Posts Tagged ‘financial planning’

Kids cost how much???

Tuesday, September 25th, 2012

piggy-bank1Some people say it takes a village to raise a child. That may be true, but I say it takes a whole lot of money! According to the United States Department of Agriculture (USDA), a middle income family with a child born in 2011 can expect to spend about $234,900 for food, shelter and other necessities to raise a child until age 17. They report that for the year 2011, child rearing expenses ranged from $12,290 to $14,320 – per child, per year. And this does not include college or post high school education! There is no doubt about it, raising a child costs a lot of money.

Where does all your money go? The USDA’s June 2012 report Expenditures on Children by Families reveals that the single largest expense is for housing, followed by child care and education (not including college) and food. It does not include pregnancy and child birth expenses. Where you live matters. The urban Northeast is the most expensive place to raise a child, followed by the urban West and then urban Midwest. The USDA’s report also says that family income affects the costs – the higher the family income, the more it will cost to raise your child. Families earning more than $102,870 can expect a price tag of $389,670. Ouch!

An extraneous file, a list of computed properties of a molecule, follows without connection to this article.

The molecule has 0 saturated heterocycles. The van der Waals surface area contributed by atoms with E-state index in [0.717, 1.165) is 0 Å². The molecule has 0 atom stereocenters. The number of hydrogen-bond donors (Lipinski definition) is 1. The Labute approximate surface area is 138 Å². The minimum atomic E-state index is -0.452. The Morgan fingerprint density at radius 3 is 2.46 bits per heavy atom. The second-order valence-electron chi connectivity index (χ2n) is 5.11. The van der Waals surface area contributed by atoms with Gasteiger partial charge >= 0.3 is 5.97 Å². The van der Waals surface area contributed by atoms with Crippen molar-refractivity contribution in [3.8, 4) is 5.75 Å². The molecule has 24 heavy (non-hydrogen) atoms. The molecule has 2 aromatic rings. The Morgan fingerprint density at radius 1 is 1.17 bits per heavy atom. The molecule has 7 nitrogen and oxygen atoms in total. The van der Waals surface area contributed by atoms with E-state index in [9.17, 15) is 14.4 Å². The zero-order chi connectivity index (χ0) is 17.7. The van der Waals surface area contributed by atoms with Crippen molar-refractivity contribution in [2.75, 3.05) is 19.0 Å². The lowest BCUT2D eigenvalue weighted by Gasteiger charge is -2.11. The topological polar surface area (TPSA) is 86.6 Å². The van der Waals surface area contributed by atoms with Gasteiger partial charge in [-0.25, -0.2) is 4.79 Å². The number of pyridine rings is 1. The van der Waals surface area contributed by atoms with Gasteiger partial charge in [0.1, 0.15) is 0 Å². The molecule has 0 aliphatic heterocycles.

A bit of good news here is that the expenses per child decrease as you have more kids. Those hand-me-downs reduce the incremental costs of new clothes and toys, and room sharing helps to keep the budget under control (even if it might increase sibling tensions at times). The report notes that often private schools or child care centers offer sibling discounts, and food can be purchased in larger quantities, helping to reduce the cost per child.

I don’t know about you, but I never sat down and did the math before deciding to have a baby. Now, thanks to the Internet, there are many ways that you can estimate how much money you need to save and how to prepare for your little one’s arrival. For example, to help you get a grip on where it all goes, and how to prepare for the change in your budget, the USDA has a nifty calculator to help you.

There is no doubt about it – kids cost money. But, an informed and educated parent will be better able to handle the increase in costs. Take the time now to understand your spending habits and make a plan, so it will pay off in the future (no pun intended)!

After all, we really can’t put a price on our kids – right?